I’m sitting in a corner coffee shop, near my house. I am alone. I drink a green tea as I type this post, trying not to listen to the conversations taking place around me. My back is to the door: I’m determined not to be distracted from my hour of writing time. Weeks of mental preparation have brought me here, a morning of talking myself out of it, talking myself back into it. How is it possible that 4 years ago I did this kind of thing without a second thought? Now, I sit here nervously, expecting at any minute for the Mom Police to come up behind me, clap a heavy hand on my shoulder and take my tea away, spilling it across my lap and burning me. They wouldn’t take me to jail, no. Just back home to the babies.
If there are myriad blog posts and magazine articles and forum conversations dedicated to the importance of dad’s self-care, I apologize. I’ve missed them. Self-care, the very intentional practise of putting oneself first every once in awhile, is the realm of women and mothers. We are socialized, particularly as mothers, to put everyone BUT ourselves first, all of the time. Then we read that the key to staying sane is to care for ourselves. To put the oxygen mask on ourselves first. Enjoy a cup of tea, they write. Take a long bath. Go for a run. Practice yoga. And these things all sound wonderful and simple, but the truth is, they’re not. Taking care of yourself after not doing that for several years is SO HARD. I expect it will take several weeks of regularly coming to this coffee shop, sitting at this same table with this same mug of green tea, before I feel good about this. Before it feels easy and my cup truly feels full.
Why? Why is this so difficult?
Maybe it’s wrapped up in my own failing self-worth. If I don’t feel like I deserve even this, a couple of hours spread out across the week, then of course this time would feel stolen from the laps of my children, prised from their grimy little fingers. Of course I’m waiting for someone to call my bluff, send me packing back to dirty diapers and the endless loop of making snacks and cleaning them up.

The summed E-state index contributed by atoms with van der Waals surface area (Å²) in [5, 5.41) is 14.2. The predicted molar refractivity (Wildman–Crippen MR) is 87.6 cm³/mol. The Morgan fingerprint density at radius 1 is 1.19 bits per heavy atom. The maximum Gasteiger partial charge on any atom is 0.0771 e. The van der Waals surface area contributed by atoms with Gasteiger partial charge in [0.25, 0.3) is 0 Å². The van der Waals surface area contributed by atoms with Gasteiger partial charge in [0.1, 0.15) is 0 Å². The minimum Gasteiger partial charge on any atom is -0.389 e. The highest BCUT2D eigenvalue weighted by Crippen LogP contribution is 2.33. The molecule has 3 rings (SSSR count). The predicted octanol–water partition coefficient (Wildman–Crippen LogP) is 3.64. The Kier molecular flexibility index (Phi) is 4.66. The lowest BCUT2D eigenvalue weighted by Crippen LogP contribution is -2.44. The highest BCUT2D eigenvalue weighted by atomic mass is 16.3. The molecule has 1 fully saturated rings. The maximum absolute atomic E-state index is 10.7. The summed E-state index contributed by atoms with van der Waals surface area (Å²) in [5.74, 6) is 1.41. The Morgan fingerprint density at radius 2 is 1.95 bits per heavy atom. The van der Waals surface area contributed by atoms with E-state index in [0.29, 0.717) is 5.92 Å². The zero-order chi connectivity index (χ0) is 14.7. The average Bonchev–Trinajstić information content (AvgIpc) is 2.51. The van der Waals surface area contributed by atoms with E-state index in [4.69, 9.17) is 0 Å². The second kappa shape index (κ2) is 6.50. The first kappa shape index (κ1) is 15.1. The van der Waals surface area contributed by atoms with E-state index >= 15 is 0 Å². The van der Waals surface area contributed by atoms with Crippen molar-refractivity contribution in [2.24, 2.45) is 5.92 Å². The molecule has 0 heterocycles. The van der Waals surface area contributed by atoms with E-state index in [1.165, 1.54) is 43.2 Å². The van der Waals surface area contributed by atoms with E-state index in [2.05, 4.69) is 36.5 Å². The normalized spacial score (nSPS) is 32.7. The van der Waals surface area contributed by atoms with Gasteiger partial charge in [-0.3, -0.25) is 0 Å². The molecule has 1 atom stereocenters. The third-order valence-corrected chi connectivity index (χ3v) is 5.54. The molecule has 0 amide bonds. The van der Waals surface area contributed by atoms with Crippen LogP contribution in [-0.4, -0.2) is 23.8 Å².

Maybe I take some kind of sick pleasure out of being a martyr. I will spend all my time with these kids if it kills us all, dammit. But nobody really likes a martyr, they’re worshipped only after they’re long dead. Living with one: not fun. And I am worth so much more to my family if I’m living, and happy to be doing so.
Maybe I like to think that I’m the only one who knows how to care for them properly, the only one they want. Charlotte has started sucking her thumb this past week, soothing herself to sleep on many occasions. And each time she does, I am surprised, happy, devastated. Already, three months old, she doesn’t need me for that one little moment. If all I am is a baby-soother, a milk-maker, a bum-wiper, then of course it feels uncomfortable to be something other.
So here I am, in the world of the living. In the world of adults with complicated beverage orders, with softly playing indie folk music floating on the cool air. And around me, others talk with friends, they do a Sudoku puzzle, they read the news on their laptop. I am incognito, taking care of myself. I pencil it into my calendar: “self-care, 10 am”. It’s ridiculous and it’s the only way. So if you’re like me, and you find it almost impossible to take care of yourself: Do it. Find a way. Be uncomfortable the first 10 times you do it, and then slowly, like I hope to, I hope you’ll feel better about it, too.
I’ll write my book of poems, my collection of short stories, my novel, one stolen hour at a time.